This is part 4 of a multi-part series on corporate innovation. Part 1 and part 2 focused on how to structure a CVC to function as effectively as a traditional VC fund and part 3 discussed the right investment stage for a CVC and how it can access the same quantity of innovation for half the investment. The series continues with how to actually double the innovation on half the investment and to make the CVC the investor of choice for the hottest startups.
All too often, a corporate venture capital (CVC) will over-negotiate from a position of strength and demand nonstandard terms. For example, a CVC may demand a right of first refusal on sale. From the corporation’s perspective, this is a reasonable way for them to protect their innovation advantage. From the startup’s perspective, this deters other buyers from bidding on their startup, the startup is limited to extend resources if the corporation can exercise a right of first refusal. Senior management may also seek to block the startup from selling to competitors, limiting the startup’s ability to grow. At best, these demands slow the process down; at worst, they kill the deal… or the startup.
Instead of over-negotiating from a position of strength, a CVC needs to take the startup’s prospective and structure a strategy that plays to the corporate parent’s strengths.
What do all startups need more than anything else? Customers! A CVC has unique and unfair advantage over traditional VC funds in this respect. Done properly, they can introduce a portfolio company into the organization, generating not only significant revenue but also meaningful proof points that will make the startup itself more investable overall. A smart startup makes room for strategic investors like this.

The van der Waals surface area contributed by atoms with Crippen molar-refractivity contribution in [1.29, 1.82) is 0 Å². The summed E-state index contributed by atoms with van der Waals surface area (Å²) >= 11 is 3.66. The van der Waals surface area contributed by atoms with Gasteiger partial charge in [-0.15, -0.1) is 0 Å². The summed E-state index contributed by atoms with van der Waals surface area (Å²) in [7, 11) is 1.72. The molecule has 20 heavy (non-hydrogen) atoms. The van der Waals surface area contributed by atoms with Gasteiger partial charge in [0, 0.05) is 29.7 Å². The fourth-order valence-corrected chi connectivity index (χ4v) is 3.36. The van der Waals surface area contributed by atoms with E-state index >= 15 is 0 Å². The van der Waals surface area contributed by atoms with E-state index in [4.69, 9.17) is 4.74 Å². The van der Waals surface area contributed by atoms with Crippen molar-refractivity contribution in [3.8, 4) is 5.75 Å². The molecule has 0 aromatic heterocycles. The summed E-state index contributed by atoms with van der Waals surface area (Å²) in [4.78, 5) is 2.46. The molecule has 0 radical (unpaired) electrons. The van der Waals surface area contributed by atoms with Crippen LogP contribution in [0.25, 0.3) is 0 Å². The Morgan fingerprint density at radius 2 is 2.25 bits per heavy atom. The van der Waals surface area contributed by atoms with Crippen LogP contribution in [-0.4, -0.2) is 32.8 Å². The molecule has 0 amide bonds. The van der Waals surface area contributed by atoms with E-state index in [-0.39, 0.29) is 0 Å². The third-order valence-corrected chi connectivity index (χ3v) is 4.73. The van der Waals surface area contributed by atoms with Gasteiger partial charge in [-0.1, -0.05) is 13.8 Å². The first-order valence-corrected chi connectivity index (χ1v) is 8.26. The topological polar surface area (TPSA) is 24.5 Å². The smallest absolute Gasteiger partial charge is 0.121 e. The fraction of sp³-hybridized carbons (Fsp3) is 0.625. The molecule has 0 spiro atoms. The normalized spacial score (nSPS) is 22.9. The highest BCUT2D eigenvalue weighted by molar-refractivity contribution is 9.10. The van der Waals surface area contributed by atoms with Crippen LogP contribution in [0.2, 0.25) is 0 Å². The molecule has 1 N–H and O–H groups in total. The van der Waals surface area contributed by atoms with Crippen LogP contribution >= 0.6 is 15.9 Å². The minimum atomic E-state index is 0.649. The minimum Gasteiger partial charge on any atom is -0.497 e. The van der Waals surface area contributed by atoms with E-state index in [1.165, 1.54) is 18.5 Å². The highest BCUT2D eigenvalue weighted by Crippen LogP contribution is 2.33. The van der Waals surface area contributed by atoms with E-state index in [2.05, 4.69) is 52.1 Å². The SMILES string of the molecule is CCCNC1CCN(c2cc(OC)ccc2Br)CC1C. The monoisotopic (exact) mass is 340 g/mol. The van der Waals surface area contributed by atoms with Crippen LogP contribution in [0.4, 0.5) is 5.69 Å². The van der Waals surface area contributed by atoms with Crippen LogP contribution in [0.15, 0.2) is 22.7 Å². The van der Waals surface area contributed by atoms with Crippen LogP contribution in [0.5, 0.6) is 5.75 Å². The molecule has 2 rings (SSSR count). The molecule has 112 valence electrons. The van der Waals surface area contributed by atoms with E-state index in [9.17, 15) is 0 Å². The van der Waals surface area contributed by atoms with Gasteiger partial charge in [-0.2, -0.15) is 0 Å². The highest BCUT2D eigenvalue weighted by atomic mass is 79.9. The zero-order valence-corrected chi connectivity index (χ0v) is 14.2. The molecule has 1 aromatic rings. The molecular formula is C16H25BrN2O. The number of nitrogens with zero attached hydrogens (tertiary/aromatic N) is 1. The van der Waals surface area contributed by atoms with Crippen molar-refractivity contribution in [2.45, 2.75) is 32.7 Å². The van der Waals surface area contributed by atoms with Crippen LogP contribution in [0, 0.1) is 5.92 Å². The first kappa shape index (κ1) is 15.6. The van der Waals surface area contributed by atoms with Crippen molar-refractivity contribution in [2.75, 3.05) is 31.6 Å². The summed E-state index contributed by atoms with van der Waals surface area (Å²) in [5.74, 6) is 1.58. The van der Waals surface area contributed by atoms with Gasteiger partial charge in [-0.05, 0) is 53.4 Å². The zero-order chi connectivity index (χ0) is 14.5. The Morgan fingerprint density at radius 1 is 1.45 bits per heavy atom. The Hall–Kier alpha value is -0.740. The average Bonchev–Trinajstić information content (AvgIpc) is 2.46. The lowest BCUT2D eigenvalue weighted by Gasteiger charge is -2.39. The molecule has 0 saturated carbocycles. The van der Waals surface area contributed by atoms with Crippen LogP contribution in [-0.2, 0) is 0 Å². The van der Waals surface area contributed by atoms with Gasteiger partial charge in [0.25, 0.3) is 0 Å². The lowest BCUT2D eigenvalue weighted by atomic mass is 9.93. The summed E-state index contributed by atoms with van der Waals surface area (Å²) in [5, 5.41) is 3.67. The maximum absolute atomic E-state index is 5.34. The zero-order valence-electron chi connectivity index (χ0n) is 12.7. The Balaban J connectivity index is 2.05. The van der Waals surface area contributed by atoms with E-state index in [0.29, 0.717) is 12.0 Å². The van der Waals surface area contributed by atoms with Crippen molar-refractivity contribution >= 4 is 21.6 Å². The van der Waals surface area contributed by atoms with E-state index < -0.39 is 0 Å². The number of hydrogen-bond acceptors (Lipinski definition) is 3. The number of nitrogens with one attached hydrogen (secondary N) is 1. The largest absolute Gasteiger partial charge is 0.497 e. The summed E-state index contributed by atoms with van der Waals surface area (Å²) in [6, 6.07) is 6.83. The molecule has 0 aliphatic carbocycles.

This means that a "follow-only" strategy may be a viable option for a CVC. Consider this value proposition to a startup, which you can get in writing with either a carefully constructed, but not over-lawyered, Investor Rights Agreement or warrant coverage:
"We will get you a pilot within the organization. If the pilot goes well, we will hard-commit to invest $500,000 in your next round*, as long as it is led by an institutional VC fund. If we cannot get you a pilot or if the pilot does not go well, we will not invest."
It's clear, it's concise, and it's compelling. Climb a hill, plant your flag, and start yelling it from the mountaintop. Startups will come to you.
No capital allocated to follow on investment lets the CVC halve the required fund size from $60 million to $30 million. A pilot-to-invest strategy that only a CVC can deliver on, enables it to double the number of startups it can invest in out of that same half-sized fund.
How do you engage at the right time? The above strategy only works, however, if the CVC gets the timing right. If the CVC engages too late and the startup raises its series A round before the pilot is complete, the effort is lost.
Pilots within a large organization can take six months (or more) to connect, structure, execute, and evaluate. CVCs need to understand what a reasonable timeline is for their organization and then target startups at the appropriate time. Engaging with startups three to six months after their seed round gives them time to complete the pilot nine to 12 months post-seed, which generally coincides with when the startups are beginning to raise their series A.
For additional insights on capturing innovation from startups, register to see my presentation at HIVE, www.hwhive.com.
This story appears as it was originally published on our sister site, www.hiveforhousing.com.
Acknowledgments: I’d like to thank David Coats (Correlation Ventures), David Gerster (JLL Spark), Blake Luse (Ferguson Ventures), David Teten (ask him about his new fund), Linda Isaacson (FPL Global), Jill Ford (Toyota AI Ventures), Stacey Wallin (Numinus, formerly at BD Tech), Ameet Amin (Proto Homes, formerly at Colliers) and everyone else who contributed their thoughts to this article.